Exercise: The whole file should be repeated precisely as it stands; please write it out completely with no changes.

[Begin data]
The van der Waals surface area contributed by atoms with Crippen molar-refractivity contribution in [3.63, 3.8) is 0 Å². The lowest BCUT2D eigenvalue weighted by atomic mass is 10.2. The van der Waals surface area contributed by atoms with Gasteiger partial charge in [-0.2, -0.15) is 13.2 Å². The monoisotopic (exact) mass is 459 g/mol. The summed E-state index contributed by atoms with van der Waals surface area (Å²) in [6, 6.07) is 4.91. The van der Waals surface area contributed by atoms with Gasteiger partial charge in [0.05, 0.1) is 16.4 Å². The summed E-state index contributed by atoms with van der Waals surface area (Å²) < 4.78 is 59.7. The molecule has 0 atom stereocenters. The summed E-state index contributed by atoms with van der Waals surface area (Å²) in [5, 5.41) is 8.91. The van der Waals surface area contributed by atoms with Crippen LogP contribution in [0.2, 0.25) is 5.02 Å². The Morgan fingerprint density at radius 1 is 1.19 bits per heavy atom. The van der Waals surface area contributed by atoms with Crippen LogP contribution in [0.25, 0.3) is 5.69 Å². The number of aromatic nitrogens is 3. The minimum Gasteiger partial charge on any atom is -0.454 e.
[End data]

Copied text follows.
The van der Waals surface area contributed by atoms with Crippen molar-refractivity contribution in [3.63, 3.8) is 0 Å². The lowest BCUT2D eigenvalue weighted by atomic mass is 10.2. The van der Waals surface area contributed by atoms with Gasteiger partial charge in [-0.2, -0.15) is 13.2 Å². The monoisotopic (exact) mass is 459 g/mol. The summed E-state index contributed by atoms with van der Waals surface area (Å²) in [6, 6.07) is 4.91. The van der Waals surface area contributed by atoms with Gasteiger partial charge in [0.05, 0.1) is 16.4 Å². The summed E-state index contributed by atoms with van der Waals surface area (Å²) < 4.78 is 59.7. The molecule has 0 atom stereocenters. The summed E-state index contributed by atoms with van der Waals surface area (Å²) in [5, 5.41) is 8.91. The van der Waals surface area contributed by atoms with Crippen LogP contribution in [0.2, 0.25) is 5.02 Å². The Morgan fingerprint density at radius 1 is 1.19 bits per heavy atom. The van der Waals surface area contributed by atoms with Crippen LogP contribution in [0.25, 0.3) is 5.69 Å². The number of aromatic nitrogens is 3. The minimum Gasteiger partial charge on any atom is -0.454 e.